Air pollution in India kills more people than terrorism every year. Yet there is no international war against pollution as there is against terrorism.
How many people will live in cities in 2045?
What will cities in 2045 be like? An expanding network of chaotic urban areas, unless plans for sustainable management are drawn out now.
Today, half of the world’s population live in rapidly expanding cities: often in a megalopolis with dozens of millions inhabitants, such as Tokyo, Shanghai and Mexico City. Impressive figures that are on the rise, as the number of people living in metropolises will increase further at the expense of rural areas. According the latest World Urbanization Prospects, the report on urbanisation drafted by the United Nations Department of Economic and Social Affairs (UN DESA), over 6 billion people will live in cities in 2045.
The sharp increase in urban populations will be related to two factors: on the one hand, the world population will increase from 6 to 9 billion inhabitants by 2050; on the other, people will be evermore desirous to move to cities in search of a wealthier and safer lifestyle, where more services are provided. The combination of these two factors will increase the number of people living in cities, who will be 2.5 billion more than today within the next 30 years. The highest increase will occur in countries such as India, China and Nigeria, which will concentrate 37% of overall urban population growth. In India alone, for instance, the number of people living in cities will increase by over 400 million.
Due to this growth, the administration of these “city-states” will face several challenges, such as granting access to education, healthcare, energy, transports and healthy food produced sustainably. “What we need to worry most about in this situation is the fact that governments don’t adopt the right measures to tackle the current growth” said John Wilmoth, Director of the Population Division of UN DESA. “Managing urban areas has become one of the most important challenges of the 21st century.”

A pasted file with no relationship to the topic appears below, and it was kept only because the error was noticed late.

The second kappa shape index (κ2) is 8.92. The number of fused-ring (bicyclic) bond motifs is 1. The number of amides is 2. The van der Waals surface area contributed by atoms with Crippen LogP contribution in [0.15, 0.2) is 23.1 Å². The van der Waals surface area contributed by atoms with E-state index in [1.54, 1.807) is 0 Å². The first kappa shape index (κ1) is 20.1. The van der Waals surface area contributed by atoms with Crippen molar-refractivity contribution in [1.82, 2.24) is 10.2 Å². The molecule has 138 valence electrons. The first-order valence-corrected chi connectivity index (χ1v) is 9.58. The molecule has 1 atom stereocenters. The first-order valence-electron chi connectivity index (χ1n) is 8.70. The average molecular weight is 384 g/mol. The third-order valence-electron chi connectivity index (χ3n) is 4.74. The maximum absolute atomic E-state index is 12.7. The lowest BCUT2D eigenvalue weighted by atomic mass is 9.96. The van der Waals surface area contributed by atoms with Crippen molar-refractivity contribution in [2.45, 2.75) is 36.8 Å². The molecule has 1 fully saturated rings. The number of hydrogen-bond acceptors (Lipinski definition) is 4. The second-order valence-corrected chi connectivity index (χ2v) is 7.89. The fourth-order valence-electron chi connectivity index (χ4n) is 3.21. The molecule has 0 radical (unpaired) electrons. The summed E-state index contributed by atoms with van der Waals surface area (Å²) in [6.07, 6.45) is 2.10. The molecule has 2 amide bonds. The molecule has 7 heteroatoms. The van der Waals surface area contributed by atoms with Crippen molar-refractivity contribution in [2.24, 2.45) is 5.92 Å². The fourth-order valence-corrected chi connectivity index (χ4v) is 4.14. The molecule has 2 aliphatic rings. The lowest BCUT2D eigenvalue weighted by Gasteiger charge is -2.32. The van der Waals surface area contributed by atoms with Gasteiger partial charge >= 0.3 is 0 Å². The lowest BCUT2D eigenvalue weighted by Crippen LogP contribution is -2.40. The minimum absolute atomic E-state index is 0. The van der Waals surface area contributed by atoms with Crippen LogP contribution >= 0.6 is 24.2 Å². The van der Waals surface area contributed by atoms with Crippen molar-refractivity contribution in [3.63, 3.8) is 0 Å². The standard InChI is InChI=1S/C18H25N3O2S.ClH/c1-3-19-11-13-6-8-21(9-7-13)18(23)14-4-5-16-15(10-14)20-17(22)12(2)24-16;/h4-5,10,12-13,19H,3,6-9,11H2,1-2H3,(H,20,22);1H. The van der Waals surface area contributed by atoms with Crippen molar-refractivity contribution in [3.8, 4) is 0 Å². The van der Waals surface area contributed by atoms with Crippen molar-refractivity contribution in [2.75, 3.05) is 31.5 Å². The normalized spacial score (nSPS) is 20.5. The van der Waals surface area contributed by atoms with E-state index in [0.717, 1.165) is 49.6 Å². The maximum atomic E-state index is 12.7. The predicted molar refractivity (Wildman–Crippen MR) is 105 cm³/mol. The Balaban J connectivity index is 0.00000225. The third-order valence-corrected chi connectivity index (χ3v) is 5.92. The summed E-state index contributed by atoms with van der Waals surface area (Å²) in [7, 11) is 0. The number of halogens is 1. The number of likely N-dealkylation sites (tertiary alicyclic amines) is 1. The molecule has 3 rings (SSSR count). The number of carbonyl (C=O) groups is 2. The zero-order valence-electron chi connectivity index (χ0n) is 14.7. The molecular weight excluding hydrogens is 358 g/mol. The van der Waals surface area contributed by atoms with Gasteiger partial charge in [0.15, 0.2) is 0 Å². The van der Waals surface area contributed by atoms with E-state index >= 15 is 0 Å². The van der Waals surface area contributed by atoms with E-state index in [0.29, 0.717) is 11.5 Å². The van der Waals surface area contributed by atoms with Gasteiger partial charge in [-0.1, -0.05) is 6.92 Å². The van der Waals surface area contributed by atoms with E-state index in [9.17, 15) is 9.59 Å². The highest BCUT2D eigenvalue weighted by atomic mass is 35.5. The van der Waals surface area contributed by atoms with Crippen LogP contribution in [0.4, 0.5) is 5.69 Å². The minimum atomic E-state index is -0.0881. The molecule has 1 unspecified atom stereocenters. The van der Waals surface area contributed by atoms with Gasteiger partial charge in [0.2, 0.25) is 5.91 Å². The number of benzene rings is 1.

During the 1990s there were only 10 megalopolises in the world. Today there are 28, of which 16 in Asia, 4 in South America, 3 in Africa, 3 in Europe and 2 in North America. According to the latest Demographia survey, Tokyo, Japan’s capital, is the largest city with almost 38 million inhabitants, followed by Jakarta, in Indonesia, with almost 30 million inhabitants and New Delhi, in India, with 24 million inhabitants.
Rural areas will face the opposite trend. Today, there are 3.4 billion people living in the countryside, while in 2050 rural populations will not exceed 3 billion people, mostly concentrated (90% of them) in Asia and in Africa.
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